High takeout or not, last year’s Penn Derby day card that featured Hot Rod Charlie brought in a record $13,799,454 of handle from all sources. That was up nearly 33 percent from the old high in 2014, when California Chrome filled the joint to overflowing, got bet down to 9-10 and finished a listless sixth to Bayern.

YearPenn Derby day handleChange
2020     COVID 
2019  $8,992,775  +0.3%
2018  $8,967,264+12.1%
2017  $8,002,718 -16.8%
2016  $9,614,169+64.1%
2015  $5,859,269 -43.6%
2013  $5,519,896+12.1%
2012  $4,926,013+31.1%
2011  $3,758,481+41.6%
2010  $2,654,518+20.3%

That chart showing all-sources handle went to 2010, the first year the Penn Derby was run on a Saturday in late September instead of on its old Labor Day position on the calendar. (COVID wiped out the 2020 card.)

Did lower takeout lure all that money last year? Perhaps a clue or two could be gleaned just from the Penn Derby the last three times it was run.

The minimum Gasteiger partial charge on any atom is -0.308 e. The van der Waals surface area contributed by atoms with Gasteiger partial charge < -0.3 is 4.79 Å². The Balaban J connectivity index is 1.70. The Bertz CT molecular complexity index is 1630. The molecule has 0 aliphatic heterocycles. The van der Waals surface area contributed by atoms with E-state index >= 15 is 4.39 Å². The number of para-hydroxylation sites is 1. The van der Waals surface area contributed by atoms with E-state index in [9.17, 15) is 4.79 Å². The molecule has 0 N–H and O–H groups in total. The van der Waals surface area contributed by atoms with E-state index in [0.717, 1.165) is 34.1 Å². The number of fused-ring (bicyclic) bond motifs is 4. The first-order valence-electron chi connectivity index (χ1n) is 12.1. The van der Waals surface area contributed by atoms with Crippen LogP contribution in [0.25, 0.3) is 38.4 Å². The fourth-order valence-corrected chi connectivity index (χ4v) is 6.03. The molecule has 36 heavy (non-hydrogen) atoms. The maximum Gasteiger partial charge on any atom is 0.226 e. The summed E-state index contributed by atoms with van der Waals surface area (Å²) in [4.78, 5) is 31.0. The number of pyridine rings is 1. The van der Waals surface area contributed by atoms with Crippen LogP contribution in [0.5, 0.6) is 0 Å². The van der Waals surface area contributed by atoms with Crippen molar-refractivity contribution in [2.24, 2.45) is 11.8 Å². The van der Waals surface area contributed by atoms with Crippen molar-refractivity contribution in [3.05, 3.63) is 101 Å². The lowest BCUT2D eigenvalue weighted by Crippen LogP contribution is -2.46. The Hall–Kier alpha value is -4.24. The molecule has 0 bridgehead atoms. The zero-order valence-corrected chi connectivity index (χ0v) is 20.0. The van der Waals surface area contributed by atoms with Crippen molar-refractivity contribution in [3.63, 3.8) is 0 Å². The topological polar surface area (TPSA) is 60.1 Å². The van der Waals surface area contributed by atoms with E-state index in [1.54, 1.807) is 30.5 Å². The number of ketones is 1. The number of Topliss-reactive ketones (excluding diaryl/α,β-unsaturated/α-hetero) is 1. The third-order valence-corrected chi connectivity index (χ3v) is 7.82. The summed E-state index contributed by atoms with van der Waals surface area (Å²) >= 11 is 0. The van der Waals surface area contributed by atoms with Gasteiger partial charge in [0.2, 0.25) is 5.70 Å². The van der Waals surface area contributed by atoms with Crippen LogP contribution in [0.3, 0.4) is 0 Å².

Penn Derby$2 WPS$2 exacta$2 double*50¢ tri*10¢ super*$1 Pick 3
2019   $911,357$402,477$144,386$241,684$151,086$185,406
2019 to 2021     +40.0%  +67.9%     -4.0%  +76.5%  +71.8%   -40.0%
2018 to 2021     +12.9%  +10.1%     -1.1%    +2.8%     -1.5%   -20.5%
*Takeout cut 2021     

It was hard to find a clear pattern from these comparisons with 2019, when betting favorite Improbable was upset by Math Wizard, or with 2018, when McKinzie was a chalky winner.

On first glance, the 50-cent trifecta and dime superfecta soared more than 70 percent each from two years earlier, when the takeout was 5 percent higher. But there was not much change from 2018. Handle for the $1 Pick 3, which had the 1 percent tweak in takeout, was down 40 percent from 2019 and off more than 20 percent from 2018.

At the same time, the win-place-show and exacta money not only showed healthy gains last year, they easily outdid the other exotics in their gains from 2018, even though their takeout rates did not change a bit.

The fact there was no clear conclusion about the impact of lower takeout spoke volumes. It was a reminder that while horseplayers will sound off loudly on social media, in website comments and with word of mouth, we keep pushing our dollars through the windows and digital transoms with both fists.